4 "No, never," replied Mme. Bern- 8]
Y hardt, "for it is a curious thing that I *c
n who love the sea so ardently when I T
L can look at it from a beach, simply de- V
test it when it is carrying me. I abhor
it so that I cannot even look at it."
i "Perhaps it is that you are nervous?"
"I do not think so," she replied, "for
death by drowning is the only one
which has no terror for me."-Mainly
. About People.
d Stories Told by Braeelets.
r Bracelets that tell stories are among
a the most ingenious modern devices for
r- attaching some meaning to a young -
'e girl's trinkets. "The House that Jack
a Built" and the "Three Blind Mice"
d have already served as themes for 11
;- lustration of this sort. The bracelet
i- llustrating the former of these tales
1. consists of a series of charms. The
l- rat, the bag of malt, the cat, the dog,
o the cow with the crumpled horn, all
ig are represented, and even the man all
n tattered and torn, the priest, the maid
re en and the house itself are not omitted.
e- In the story of the three blind mice
t the carving knife is the prominent fea
W- omen Are Best Taght by Womea.
i Womanly graces of mind and
x heart are best taught by wom
s' en. Nothing can make up for
n the lack of early mother-love
e and mother-care in a girl's life.
s, The motherless daughter knows this
oe too well. It is much the same in
at schools and colleges. Girls need the
Id lnspiration of a high type of woman
g- hood always; they should have it be
dI fore them at college, and they should
a also have while away from home the
or intelligent guardianship and guidance
s of women instructors who command
th both love and respect--Ada C. Sweet,
m- in the Woman's Home Companion.
SLae and batiste embroideries are
orthe favorite trimming for foulard
. WhitLace mohacketsr gow are theing of the
sta ummer, are enon of martainly charming withow
nd muslin or silk skirts.
SLace ndthyst batuste embroderle a reent
erte fashionablrte capetrimming for forastening hand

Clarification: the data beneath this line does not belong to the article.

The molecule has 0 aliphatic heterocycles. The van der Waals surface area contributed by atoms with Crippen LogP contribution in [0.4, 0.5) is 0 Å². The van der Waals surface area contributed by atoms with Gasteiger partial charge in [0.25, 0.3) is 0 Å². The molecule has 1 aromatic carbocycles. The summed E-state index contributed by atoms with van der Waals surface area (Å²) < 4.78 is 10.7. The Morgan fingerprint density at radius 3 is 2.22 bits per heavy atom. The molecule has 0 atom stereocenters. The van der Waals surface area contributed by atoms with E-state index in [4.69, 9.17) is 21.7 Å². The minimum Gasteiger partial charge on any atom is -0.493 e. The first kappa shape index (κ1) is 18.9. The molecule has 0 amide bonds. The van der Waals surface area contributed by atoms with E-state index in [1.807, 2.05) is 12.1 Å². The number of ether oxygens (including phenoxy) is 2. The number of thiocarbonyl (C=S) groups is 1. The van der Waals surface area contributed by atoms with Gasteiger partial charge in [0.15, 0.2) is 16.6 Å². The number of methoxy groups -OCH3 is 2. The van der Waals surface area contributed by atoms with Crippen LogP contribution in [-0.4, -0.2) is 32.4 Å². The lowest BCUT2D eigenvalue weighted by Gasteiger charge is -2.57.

or Lace jacketse andte newest thing of thabrics.
g Flowered and dotted muasllns, diml
te ties, batistes and foulards are the cor
t rect summer materials for girls in
ad their teens.
* Although the bolero and the lace
he collars are not new, yet they are such
lD satisatory trimmings they still re
ofltain their vogue.
re Lace and also chifffon bridal robes
- are quite as faslilonable this season
rW as the regulation white satin and of
ck tentimes much more becomintg.
A soft stock of the same material or
one of the softest white maull, with
ts lace trimmed ends, is the proper neck
fnish for this year's wash silk shirt.
bhoulder knots of ribbon matchblig
the soft rlbbee sashes of bright hues
h - are the swagger thig fer little girld
. wear, aempuiled by clored socksd
-ad( shoes or ankle ties of the same
th- a tylrlh gown, should he eareutlly
Iet el.e1. The slbaee with a puah at
kr e the1 elb or breaking out at Ireglalr
- ismrvais all tbe.way down t am
te l .th rtkw than pattI ...
State Goaerment of Louian~a
Governor-W. W. Heard,
Secretary of State-John Michel.
Superintendent of Edueation-Jokh
Auditor-W. S. Frazee.
Treasurer-Ledoux E. Smith.
U. S. SENATORS.
Don Caferey and S. D. MoEnery.
1 District-It. C. Davey.
2 District-Adolph Meyer.
8 Distriot--R. F. Broussard.
4 District-P. Brascale.
5 District-J. E. Ranadell.
6 District-8. M. Robinson.
" l *rnowoneaead .
ao W ow_ e8ar -
Op Ns Gold sad slver JMeý
ale. Diplomas ets. awarded
u v! AmerliSn nd nulropsa
szpes tloias. CoasercIa
kE IIIO 6 is ar and
i itb s01 r eolleý
aoeitio sa m am nezelied
a :ally.rd a S re
Sb"' a a vft "-mnee '-ne0 ln con an
Cairo, heth. LoslSw Ohial oer Clin
oAn enulraten repauiblly know, we
I. L ntless. Y anlng sbsdenl o. ,
solsad enter as aly ttbue. rnI, 0Aee
- Bostao me l
asujirpassed moa, 0 e Main
9e0 rhls Oa ntboss& _ BtUotrm
trains of the IllIois O2.
tral Railroad for
SCairo, St. Ltoui, Chicago Cin-r
Misnnatsi ppi VaLouisville,
Sinolding Buffalo, Pittsburg, Cleve
Sland, Boston, New York, Philadlhia,
Baltimor., liohmond, iSt. Paul, tMin
neapolis Omaha, Hanes City, Not
Spainog Ark., and Denver. ls, e
Soonetion at Chicagop with Central
Vstiled Daily Trains for
r OuQIWNLE SIOUX FALLS, SIOUX CITY,
. and he We . P articulars of agent
tiolhdYn. Bu. sao, Pittbring lines
WI nd, rto , Div. Yor Phi Agtlphi.,
nepo, Om New Orleansot
p',no Ar. Sor, d Di. er. Aot.,
i. : THE DEXHD TEIG TO r
.IHQUF, tSOUX FALS, SIOUX CIT,
It SOI TO WR I
Jo. I T oi Deim f
. . .
* Cooo odengever l inem of ne. s
o lascand .be throune ws *
Oa $1.00 a Month.
* Subscibe through o news
Sdealer, postmaster or direct to
0* THE TIMES-DEMOCRAT, :
TH GREAT TIWI LlIR
North and South.
Iln uis, St. Lels, tilapo, luane Cit
IORTI, EAST AID ST.
O.ly direst nute to
i, AcusA, Th g R tieM
SDeile Daily Transra
imiass Se pe ees
Oi wh¶ier Ule --d Memdia
o ad (freight d pamnge) now ra.
ah sa almy esl.athoar snaM the
mn ae. lneId S m. t i